Quantcast

NYPD Arrests Occupiers For 'Sleepful Protest' | The Nation

  •  
Allison Kilkenny

Allison Kilkenny

Budget wars, activism, uprising, dissent and general rabble-rousing.

NYPD Arrests Occupiers For 'Sleepful Protest'

Updated 10:25 AM

Well, it appears Occupy Wall Street's brief "truce" with the NYPD has ended. Last night, the NYPD arrested five OWS protesters (though the National Lawyers Guild puts the figure at twelve) for allegedly blocking the entrance of the New York Stock Exchange where about 100 activists have been sleeping throughout the week.

Protesters had been citing a court ruling from 2000 that defends their right to remain on public sidewalks as a form of a political protest, but that held no weight with the police.

"Sitting or lying down on the sidewalk is not permitted," a captain announced, the New York Times reports. "Anyone who is sitting or lying down must now get up or be subject to arrest. Also, it is unlawful to leave moveable property on the sidewalk." (photo by @mollyknefel)

There were several instances of violence throughout the night, according to reporters. The Times's Colin Moynihan wrote about a hostile confrontation between a protester and an officer:

The first arrest took place on the east side of the street, just before 8 a.m., when an officer grabbed a large piece of cardboard from a man.

“That’s my cardboard,” the man said, trying to grab it back.

“You’re going to resist?” the officer said before arresting him. A few feet away, officers arrested a woman sitting on a curb.

Moments later, an officer placed a video camera close to the face of a man walking on Nassau Street. The man swung a bag toward the lens and the officer threw a punch at the man and then arrested him. A fourth arrest took place on Wall Street.

One of the other protesters was arrested for "making excessive noise." Ironically, it seems several residents of the neighborhood, who came down to the protest to complain about the noise, ended up getting into screaming matches with the activists themselves.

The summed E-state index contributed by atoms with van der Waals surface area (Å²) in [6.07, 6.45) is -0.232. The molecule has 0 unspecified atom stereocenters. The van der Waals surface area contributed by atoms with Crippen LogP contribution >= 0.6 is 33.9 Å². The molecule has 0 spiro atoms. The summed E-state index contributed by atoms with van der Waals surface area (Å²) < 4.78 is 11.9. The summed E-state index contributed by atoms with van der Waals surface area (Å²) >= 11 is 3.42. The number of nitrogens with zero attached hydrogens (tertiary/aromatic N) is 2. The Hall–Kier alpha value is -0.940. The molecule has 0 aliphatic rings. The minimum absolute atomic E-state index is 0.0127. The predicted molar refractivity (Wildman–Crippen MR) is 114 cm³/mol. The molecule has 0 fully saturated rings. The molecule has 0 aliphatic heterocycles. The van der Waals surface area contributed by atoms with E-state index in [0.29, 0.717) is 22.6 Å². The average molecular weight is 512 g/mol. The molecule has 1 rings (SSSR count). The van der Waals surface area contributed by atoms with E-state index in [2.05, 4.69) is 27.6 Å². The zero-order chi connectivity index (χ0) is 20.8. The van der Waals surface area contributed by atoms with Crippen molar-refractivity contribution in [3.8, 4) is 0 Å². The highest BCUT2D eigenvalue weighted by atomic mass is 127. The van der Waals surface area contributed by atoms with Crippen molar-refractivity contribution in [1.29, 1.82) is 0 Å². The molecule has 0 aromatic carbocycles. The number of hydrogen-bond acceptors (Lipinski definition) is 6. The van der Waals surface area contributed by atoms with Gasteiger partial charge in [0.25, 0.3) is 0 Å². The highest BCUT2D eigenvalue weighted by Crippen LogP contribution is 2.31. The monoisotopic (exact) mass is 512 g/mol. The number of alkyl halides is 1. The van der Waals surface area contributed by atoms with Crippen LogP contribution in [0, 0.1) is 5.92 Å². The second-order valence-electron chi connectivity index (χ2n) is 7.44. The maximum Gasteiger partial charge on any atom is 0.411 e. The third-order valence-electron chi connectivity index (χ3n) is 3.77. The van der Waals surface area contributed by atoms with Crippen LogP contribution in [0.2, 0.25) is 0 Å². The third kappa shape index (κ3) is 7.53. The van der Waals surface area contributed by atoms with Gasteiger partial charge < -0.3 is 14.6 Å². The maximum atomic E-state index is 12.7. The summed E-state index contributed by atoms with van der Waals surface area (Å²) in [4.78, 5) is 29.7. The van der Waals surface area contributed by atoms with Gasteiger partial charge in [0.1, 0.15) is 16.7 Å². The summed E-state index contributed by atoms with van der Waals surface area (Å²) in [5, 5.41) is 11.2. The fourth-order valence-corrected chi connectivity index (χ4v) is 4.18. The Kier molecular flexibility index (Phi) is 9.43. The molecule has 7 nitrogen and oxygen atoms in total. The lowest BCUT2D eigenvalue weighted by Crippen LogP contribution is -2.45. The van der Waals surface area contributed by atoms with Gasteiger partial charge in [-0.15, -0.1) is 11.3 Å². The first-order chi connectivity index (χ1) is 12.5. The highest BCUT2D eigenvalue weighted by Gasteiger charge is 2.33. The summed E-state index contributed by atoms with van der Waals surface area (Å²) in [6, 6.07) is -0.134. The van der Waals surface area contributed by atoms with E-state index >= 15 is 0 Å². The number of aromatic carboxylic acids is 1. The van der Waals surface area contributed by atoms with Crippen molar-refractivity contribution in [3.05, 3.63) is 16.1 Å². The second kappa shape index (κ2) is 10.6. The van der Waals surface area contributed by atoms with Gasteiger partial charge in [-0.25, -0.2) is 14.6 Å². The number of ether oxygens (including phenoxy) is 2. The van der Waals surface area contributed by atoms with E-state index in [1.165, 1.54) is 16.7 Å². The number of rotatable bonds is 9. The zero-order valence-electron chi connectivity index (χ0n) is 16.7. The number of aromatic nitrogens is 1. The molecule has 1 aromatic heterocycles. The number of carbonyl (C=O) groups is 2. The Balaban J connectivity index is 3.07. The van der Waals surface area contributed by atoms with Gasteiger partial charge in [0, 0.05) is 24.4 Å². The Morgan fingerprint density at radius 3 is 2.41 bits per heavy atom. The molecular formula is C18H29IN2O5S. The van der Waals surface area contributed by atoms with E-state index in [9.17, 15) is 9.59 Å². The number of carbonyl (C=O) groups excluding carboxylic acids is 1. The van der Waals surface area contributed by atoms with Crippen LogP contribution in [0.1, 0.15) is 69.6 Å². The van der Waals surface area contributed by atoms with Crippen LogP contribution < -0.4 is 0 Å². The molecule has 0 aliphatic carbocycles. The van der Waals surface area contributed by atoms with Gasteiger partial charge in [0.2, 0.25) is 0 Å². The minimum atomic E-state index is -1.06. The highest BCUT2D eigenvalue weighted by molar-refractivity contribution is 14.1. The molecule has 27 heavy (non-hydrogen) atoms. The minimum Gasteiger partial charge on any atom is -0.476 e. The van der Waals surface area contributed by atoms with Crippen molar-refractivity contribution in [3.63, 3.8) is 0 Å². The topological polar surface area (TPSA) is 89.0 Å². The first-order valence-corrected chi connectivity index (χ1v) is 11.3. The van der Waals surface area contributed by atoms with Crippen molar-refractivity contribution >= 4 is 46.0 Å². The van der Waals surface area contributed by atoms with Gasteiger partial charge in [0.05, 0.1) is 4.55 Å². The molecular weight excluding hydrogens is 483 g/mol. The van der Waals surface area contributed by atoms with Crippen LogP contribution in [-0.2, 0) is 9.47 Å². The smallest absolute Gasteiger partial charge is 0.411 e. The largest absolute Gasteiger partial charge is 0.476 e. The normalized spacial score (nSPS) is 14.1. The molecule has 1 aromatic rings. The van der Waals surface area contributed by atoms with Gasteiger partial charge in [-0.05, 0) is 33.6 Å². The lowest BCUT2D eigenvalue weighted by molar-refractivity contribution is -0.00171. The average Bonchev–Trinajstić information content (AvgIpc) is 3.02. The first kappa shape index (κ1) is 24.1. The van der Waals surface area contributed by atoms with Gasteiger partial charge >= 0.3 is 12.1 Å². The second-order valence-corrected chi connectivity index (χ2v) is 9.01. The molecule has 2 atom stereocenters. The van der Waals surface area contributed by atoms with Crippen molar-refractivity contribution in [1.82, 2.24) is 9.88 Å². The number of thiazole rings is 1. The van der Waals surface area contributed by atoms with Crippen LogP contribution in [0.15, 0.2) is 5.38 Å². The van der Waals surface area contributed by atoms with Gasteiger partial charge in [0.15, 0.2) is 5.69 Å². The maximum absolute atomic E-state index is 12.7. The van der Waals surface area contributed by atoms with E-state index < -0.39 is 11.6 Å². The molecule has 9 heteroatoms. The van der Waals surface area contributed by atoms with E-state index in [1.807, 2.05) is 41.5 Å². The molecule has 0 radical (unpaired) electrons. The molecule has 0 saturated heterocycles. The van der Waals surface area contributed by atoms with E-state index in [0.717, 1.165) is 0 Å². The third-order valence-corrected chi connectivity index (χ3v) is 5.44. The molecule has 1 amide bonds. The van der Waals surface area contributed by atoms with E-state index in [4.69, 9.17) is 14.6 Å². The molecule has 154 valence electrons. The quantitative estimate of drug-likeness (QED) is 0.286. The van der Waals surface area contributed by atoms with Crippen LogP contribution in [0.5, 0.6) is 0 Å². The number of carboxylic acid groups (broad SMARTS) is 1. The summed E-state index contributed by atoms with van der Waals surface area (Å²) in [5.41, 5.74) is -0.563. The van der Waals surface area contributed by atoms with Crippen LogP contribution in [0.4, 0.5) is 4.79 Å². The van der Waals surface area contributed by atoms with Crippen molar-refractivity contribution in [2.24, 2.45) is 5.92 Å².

In at least one case, a resident attacked an activist but was not arrested for the assault. (photo by @515LM)

The Village Voice's Nick Pinto witnessed the arrests:

"A very irritated resident charges out of his apartment: 'Will you shut up?' cops intercept and try to settle him down," Pinto tweeted last night.

"Last flurry of arrests provoked when an occupier called a resident a cunt, another [resident] came through the police to strangle #OWS-er," he wrote, adding later, "Police arrested the stranglee, but let the strangler go."

New York Magazine's Joe Coscarelli pondered the NYPD's motives for the bust, considering protesters have been gathered in front of the NYSE all week without incident. (photo by @mollyknefel)

Controlling the narrative seems important for the city in the wake of last fall's turbulent clearing of Zuccotti Park: Stamping out this new trend before it grows — and gains widespread media attention — is ideal, lest an Occupy Wall Street renaissance seem possible to not just the protesters, but to the public. For the city, fighting a few demonstrators in court might be preferable to facing growing numbers of them on the streets again.

Meanwhile, in honor of Tax Day, Occupy Wall Street today has a series of events scheduled to highlight New York's largest tax dodgers, and biggest stocks on the NYSE, including Bank of America, Wells Fargo, GE, Bain Capital, JP Morgan Chase and Verizon.

The action, organized in part by United NY, begins at 11 a.m. in front of the James A. Farley Post Office, before moving to 725 5th Avenue, where Donald Trump is hosting Ann Romney for her birthday. According to a release, "A giant inflated mitt will be there to represent Romney, and the Tax Dodgers will hit giant inflated baseballs through the different loopholes."

Update: Gothamist posted the following videos of OWSers chanting and some of the subsequent arrests

Before commenting, please read our Community Guidelines.